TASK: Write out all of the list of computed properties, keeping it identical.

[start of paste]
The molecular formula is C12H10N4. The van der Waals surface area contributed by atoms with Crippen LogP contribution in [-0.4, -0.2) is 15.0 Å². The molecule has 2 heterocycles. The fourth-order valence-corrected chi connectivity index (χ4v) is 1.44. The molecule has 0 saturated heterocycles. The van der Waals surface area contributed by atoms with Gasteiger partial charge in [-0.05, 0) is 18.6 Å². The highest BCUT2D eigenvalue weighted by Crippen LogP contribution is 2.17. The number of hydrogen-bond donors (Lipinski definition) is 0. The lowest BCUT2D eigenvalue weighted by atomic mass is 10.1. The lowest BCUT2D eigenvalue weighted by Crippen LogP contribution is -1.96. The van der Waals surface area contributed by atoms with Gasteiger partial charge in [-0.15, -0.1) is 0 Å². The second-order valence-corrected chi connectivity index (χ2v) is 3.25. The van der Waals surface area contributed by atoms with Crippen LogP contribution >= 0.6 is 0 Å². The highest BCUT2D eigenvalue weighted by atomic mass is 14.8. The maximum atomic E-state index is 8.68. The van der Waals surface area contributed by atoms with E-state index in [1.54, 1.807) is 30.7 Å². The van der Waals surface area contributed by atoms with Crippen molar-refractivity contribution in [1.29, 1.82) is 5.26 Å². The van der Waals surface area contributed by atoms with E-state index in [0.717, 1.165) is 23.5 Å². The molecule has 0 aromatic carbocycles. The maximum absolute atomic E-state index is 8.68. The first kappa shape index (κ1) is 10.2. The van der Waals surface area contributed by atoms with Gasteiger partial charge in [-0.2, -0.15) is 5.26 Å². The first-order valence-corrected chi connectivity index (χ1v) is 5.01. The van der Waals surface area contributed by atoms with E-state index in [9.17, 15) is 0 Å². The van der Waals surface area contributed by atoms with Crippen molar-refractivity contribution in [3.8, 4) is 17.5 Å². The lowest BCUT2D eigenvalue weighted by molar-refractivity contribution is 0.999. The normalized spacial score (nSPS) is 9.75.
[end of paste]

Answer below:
The molecular formula is C12H10N4. The van der Waals surface area contributed by atoms with Crippen LogP contribution in [-0.4, -0.2) is 15.0 Å². The molecule has 2 heterocycles. The fourth-order valence-corrected chi connectivity index (χ4v) is 1.44. The molecule has 0 saturated heterocycles. The van der Waals surface area contributed by atoms with Gasteiger partial charge in [-0.05, 0) is 18.6 Å². The highest BCUT2D eigenvalue weighted by Crippen LogP contribution is 2.17. The number of hydrogen-bond donors (Lipinski definition) is 0. The lowest BCUT2D eigenvalue weighted by atomic mass is 10.1. The lowest BCUT2D eigenvalue weighted by Crippen LogP contribution is -1.96. The van der Waals surface area contributed by atoms with Gasteiger partial charge in [-0.15, -0.1) is 0 Å². The second-order valence-corrected chi connectivity index (χ2v) is 3.25. The van der Waals surface area contributed by atoms with Crippen LogP contribution >= 0.6 is 0 Å². The highest BCUT2D eigenvalue weighted by atomic mass is 14.8. The maximum atomic E-state index is 8.68. The van der Waals surface area contributed by atoms with E-state index in [1.54, 1.807) is 30.7 Å². The van der Waals surface area contributed by atoms with Crippen molar-refractivity contribution in [1.29, 1.82) is 5.26 Å². The van der Waals surface area contributed by atoms with E-state index in [0.717, 1.165) is 23.5 Å². The molecule has 0 aromatic carbocycles. The maximum absolute atomic E-state index is 8.68. The first kappa shape index (κ1) is 10.2. The van der Waals surface area contributed by atoms with Gasteiger partial charge in [-0.2, -0.15) is 5.26 Å². The first-order valence-corrected chi connectivity index (χ1v) is 5.01. The van der Waals surface area contributed by atoms with E-state index in [9.17, 15) is 0 Å². The van der Waals surface area contributed by atoms with Crippen molar-refractivity contribution in [3.8, 4) is 17.5 Å². The lowest BCUT2D eigenvalue weighted by molar-refractivity contribution is 0.999. The normalized spacial score (nSPS) is 9.75.